Original Research

The child with haemophilia

C. D. Karabus
South African Journal of Physiotherapy | Vol 37, No 3 | a942 | DOI: https://doi.org/10.4102/sajp.v37i3.942 | © 2018 C. D. Karabus | This work is licensed under CC Attribution 4.0
Submitted: 05 October 2018 | Published: 30 September 1981

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C. D. Karabus, Red Cross War Memorial Children’s Hospital and University of Cape Town, South Africa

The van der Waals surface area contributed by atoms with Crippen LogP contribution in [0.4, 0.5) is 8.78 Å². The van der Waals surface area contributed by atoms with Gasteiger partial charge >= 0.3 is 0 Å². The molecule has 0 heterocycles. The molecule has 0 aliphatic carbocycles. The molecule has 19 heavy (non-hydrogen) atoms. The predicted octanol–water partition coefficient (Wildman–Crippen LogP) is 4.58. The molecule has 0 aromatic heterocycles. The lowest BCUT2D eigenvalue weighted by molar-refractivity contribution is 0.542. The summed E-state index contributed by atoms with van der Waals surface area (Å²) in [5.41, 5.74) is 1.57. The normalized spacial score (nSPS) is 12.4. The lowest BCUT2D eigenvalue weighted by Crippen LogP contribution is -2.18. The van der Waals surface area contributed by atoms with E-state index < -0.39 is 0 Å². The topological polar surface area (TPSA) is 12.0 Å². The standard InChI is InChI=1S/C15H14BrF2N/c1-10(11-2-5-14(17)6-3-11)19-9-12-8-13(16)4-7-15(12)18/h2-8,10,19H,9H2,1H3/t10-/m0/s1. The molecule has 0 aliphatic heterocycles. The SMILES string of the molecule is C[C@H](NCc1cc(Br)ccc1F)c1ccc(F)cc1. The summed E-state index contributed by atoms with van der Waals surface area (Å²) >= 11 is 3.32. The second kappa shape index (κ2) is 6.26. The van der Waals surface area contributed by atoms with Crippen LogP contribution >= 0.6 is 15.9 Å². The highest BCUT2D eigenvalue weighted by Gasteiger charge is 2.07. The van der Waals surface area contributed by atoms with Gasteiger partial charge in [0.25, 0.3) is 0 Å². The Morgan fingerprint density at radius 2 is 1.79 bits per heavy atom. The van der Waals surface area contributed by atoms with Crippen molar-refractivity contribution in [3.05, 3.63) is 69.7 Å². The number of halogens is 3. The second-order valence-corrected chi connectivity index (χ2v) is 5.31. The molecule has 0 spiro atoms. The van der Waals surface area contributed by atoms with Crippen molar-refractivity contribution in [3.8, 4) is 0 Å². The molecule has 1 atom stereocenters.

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Haemophilias are bleeding disorders due to an inherited defect in production of clotting factors. In South Africa 867 haemophiliacs have been registered and 309 of these are boys under 15 years of age. Haemophilia A and B make up about 85-90% of all cases. They are inherited in a sex-linked manner and thus affect males only. The manifestations of haemophilia are due to bleeding characteristically involving the joints. The disorder varies in severity and in the most severely affected children, repeated hemarthroses may lead to crippling. Early administration of clotting factor, preferably given at the child’s home, physiotherapy to prevent muscle wasting and regular assessment by a co-ordinated team of paediatrician, physiotherapist, orthopaedic surgeon and dentist at the hospital are necessary for successful management. These facilities can be organised only at a comprehensive haemophilia treatment centre treating a large number of bleeders.


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